The Catholic League coaches complain about the public league is stealing there players .These kids came from public elementary schools first. So who stealing players?

  • Just wondering

    I was wondering if IHSA if a high school coach comes and recruitis kids in the 8th grade from a different school district is unethicall then helps parents to finds housing within that school district

  • Black

    You hit the nail on the head (keeping it thorough) if the players weren’t the best players on the team, we wouldn’t be having this discussion. There were other transfers, but their names weren’t mentioned, because they were not the top players. I’m sure players in other sports such as, golf, tennis, baseball, gymnastics,wrestling, transfer as well. Basketball happens to be a high spectator sport, so the spotlight is on it. Do we put restrictions on coaches for leaving a school for a better opportunity? Absolutely not!!! Believe it or not people, sometimes the circumstances call for a change in environment.

    • RealityCheck

      So kids that transfer from public to private for a better opportunity shouldn’t have to sit out a year either right?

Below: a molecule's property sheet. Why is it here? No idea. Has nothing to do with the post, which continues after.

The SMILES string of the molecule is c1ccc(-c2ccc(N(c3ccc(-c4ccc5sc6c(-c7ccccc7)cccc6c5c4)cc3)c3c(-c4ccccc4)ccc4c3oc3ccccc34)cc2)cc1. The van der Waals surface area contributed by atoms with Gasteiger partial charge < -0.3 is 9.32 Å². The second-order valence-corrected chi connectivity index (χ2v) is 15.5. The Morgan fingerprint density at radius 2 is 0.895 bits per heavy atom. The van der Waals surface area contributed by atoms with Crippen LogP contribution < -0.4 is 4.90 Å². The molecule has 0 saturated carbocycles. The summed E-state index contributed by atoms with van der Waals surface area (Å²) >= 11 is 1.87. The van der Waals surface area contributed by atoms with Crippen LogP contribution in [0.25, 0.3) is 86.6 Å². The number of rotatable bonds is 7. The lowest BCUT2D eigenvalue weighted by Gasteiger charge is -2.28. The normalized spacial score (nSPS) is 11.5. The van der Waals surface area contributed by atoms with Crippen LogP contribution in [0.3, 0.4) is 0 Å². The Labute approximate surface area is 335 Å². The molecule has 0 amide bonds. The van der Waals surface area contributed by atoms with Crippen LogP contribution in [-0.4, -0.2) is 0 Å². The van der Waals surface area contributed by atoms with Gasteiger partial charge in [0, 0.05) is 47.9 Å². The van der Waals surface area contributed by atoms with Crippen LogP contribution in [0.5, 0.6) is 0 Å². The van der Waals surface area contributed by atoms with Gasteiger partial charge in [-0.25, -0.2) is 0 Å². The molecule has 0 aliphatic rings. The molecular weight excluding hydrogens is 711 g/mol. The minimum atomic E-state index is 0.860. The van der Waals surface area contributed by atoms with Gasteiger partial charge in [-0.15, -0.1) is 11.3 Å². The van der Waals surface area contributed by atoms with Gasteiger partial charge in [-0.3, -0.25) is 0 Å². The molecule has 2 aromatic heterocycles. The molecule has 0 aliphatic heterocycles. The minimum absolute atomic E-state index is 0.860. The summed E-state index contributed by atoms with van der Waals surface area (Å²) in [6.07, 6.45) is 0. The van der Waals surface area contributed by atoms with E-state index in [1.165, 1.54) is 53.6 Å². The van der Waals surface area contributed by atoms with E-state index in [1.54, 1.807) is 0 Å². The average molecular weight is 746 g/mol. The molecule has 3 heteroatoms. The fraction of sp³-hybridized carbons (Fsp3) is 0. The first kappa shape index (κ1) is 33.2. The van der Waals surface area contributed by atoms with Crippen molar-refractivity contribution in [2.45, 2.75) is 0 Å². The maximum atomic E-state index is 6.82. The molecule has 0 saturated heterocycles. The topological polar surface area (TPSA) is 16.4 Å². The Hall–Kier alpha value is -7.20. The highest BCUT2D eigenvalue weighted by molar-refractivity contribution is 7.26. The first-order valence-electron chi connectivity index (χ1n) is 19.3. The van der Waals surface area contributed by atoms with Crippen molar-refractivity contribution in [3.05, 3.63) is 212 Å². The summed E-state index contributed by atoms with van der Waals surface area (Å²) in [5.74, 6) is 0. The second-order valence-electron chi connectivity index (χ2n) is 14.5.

• Wake up

    You guys are all missing the point. How do all the same top 4-5 CPS schools get the top transfers from other schools? How does a player from a “suburban” catholic school transfer to a school on west side in the murder capital in the country? Let alone academically the biggest drop off there is? Or how about Young having an assistant coach that skill trains using WY’s gym and working out players and getting them to transfer? For example the kid from DePaul Prep. BTW would be Slaughter’s third recruiting violation once it becomes official that player is not eligible. Also, enough of all the nonsense how parents cant afford the tuition. All 4 major players in this article could afford it the past 3 years? But not now? Lets be real. This includes other players not mentioned in this article. Agree or disagree we all know what is going on.

    • Skywalker

      The concept of stealing “players” speaks to the point of children being perceived as property. It’s such a linear view to think only in basketball terms. A child’s future is more important than city or state championships. Again, I believe a family should have the right to do what is in their best interest. We can’t forget that “this” is the land of free enterprise – capitalism. Perhaps it doesn’t apply to teenage boys.

  • Boxtalk

    It wasn’t an issue when the white kid transferred to Uplift from a private school a couple of years ago?? So why is it an issue now when certain black kids leave?? If their parents can’t afford or doesn’t feel that it’s feasible to pay tuition then it’s their right to pull their children, it’s not like the education is better anymore because Some CPS schools rank higher than Catholic Schools!! It’s just some sour coaches that want to hurt the kids because they left if they were bench players IL they probably wouldn’t care less. Let the kids PLAY!! This is there outlet god forbid these kids are ineligible and something tragic happens because they’re in the streets because they are not on the court, then what or who’s to blame??